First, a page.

Leading Cork publican Benny McCabe has announced he will be opening several of the Heritage pubs next week while warning that pub closures will lead to a rise in Covid cases, among other issues due to unregulated drinking.
The publican, who owns Crane Lane, Arthur Maynes, Sin É, Mutton Lane, The Oval, Rising Sons and Bodega, is set to reopen his pubs that serve food, leaving those that don’t, including Mutton Lane, Sin É and The Oval closed until August.
His decision not to reopen his establishments that serve food until July was down to “taking a bit of time to do a proper job and do everything right”.
Posting on social media, Mr McCabe said that he would have been opening the pubs without food in August anyway due to the lack of guidance given by the Government.
The publican said that keeping the pubs closed for another three weeks was “denying a unique social culture” and said while 4,000 plus pubs closed there were 25,000 unofficial pubs created “in every garage and shed in the country."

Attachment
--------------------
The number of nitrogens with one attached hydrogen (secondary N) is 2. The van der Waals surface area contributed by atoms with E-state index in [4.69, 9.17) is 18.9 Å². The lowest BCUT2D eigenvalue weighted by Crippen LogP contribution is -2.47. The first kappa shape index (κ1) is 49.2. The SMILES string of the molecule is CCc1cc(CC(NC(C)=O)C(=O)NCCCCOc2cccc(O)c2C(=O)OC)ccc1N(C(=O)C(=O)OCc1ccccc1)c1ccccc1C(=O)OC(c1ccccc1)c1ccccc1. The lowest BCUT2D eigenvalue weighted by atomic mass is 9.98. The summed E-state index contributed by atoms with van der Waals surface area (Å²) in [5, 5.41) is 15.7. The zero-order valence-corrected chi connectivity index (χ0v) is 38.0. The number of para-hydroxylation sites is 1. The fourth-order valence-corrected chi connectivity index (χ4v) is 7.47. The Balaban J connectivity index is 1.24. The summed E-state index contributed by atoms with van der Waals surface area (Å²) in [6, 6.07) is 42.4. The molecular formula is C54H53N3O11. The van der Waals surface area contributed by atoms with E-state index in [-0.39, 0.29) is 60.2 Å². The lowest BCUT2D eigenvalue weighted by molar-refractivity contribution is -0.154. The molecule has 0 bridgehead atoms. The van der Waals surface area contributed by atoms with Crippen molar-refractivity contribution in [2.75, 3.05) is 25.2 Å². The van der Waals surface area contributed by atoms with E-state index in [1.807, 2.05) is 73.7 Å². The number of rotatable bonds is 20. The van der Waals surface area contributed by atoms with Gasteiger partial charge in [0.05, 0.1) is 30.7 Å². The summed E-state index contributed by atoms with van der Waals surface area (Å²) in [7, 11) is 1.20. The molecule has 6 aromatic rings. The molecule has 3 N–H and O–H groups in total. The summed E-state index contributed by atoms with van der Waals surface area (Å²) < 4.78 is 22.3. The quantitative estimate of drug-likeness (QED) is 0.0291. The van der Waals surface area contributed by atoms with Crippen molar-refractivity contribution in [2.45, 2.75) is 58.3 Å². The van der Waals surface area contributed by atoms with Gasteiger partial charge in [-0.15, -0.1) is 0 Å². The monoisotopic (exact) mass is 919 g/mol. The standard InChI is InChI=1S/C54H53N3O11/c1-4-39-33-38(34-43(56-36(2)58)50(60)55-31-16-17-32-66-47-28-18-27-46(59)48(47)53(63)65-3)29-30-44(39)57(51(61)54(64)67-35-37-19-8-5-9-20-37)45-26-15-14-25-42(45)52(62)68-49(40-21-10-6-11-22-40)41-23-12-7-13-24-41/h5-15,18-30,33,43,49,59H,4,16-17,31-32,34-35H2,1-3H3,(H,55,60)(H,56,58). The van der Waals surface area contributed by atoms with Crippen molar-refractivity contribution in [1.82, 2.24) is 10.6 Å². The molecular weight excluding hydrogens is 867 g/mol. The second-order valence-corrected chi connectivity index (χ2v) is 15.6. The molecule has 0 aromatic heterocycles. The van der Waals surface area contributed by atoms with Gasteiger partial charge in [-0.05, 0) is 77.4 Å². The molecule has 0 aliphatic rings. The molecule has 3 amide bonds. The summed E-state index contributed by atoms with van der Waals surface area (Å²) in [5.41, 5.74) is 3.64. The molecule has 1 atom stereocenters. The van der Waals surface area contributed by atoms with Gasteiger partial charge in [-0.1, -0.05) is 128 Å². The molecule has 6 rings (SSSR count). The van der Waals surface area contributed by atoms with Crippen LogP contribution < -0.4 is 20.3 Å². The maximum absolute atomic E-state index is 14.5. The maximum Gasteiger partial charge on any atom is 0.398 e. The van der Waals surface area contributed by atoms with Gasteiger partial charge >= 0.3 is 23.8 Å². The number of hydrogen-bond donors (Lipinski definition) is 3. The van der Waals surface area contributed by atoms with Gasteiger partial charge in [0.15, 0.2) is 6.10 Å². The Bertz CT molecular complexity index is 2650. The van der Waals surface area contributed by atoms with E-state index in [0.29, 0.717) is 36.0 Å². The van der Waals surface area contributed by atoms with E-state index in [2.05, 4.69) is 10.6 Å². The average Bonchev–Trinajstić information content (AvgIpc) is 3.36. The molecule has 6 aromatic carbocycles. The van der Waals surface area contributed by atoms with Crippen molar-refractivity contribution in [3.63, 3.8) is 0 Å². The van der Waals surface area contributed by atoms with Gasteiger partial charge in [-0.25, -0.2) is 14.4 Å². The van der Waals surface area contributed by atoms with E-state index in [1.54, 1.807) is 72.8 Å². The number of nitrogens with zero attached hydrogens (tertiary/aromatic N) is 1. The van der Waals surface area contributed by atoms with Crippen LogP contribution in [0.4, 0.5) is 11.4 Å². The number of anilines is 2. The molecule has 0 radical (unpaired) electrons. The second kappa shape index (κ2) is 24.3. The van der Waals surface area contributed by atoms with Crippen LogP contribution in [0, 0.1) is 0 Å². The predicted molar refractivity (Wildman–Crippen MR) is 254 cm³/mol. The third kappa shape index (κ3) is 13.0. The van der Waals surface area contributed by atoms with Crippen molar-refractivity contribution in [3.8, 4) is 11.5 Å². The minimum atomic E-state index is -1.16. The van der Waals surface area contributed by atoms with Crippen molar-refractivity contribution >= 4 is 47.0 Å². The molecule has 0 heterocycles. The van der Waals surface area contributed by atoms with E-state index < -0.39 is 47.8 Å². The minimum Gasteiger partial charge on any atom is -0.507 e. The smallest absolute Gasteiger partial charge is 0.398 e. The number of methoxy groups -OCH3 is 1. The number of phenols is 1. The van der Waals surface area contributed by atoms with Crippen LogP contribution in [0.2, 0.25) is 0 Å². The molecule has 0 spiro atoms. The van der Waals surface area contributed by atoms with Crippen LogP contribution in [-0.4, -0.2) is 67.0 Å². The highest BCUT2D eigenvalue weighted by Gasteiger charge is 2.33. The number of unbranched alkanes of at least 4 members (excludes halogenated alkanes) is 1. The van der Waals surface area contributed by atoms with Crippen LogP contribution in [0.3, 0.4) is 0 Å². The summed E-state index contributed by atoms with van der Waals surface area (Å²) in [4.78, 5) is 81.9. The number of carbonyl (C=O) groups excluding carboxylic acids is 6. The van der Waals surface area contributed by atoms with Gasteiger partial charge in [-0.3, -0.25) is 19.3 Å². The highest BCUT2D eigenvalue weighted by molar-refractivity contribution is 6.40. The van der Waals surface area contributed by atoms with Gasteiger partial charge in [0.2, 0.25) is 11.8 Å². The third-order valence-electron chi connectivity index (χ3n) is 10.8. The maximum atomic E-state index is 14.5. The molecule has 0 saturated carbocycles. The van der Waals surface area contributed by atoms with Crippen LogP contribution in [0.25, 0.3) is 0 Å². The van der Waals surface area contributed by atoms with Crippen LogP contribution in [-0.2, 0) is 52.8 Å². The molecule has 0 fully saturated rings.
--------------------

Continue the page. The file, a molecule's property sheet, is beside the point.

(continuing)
Mr McCabe said he had never in his life witnessed an industry which has been attacked In such a manner, albeit unintentionally, but also said although it has been and will continue to be a “tough year for pubs” that the future will be bright for those in the industry as “people will realise a lot more what the pubs stand for”.
Mr McCabe predicted a number of things would be realised in hindsight about the pub closures in months to come, including an uncontrollable spike in Covid cases due to unregulated house parties.
“It will be acknowledged that the delaying of opening pubs will have been a huge contributor to what in hindsight was a large spike in cases if they can’t control the house parties.”
The publican also said he thought drink driving will spike and alcohol-related admission to A&E will rise considerably as well as a “heinous rise in domestic abuse”
Mr McCabe thinks sexual assault will also rise during this period of pub closures and that the pub will be viewed in a more positive light following retrospective examination of the issues that became exacerbated without the institution of the pub.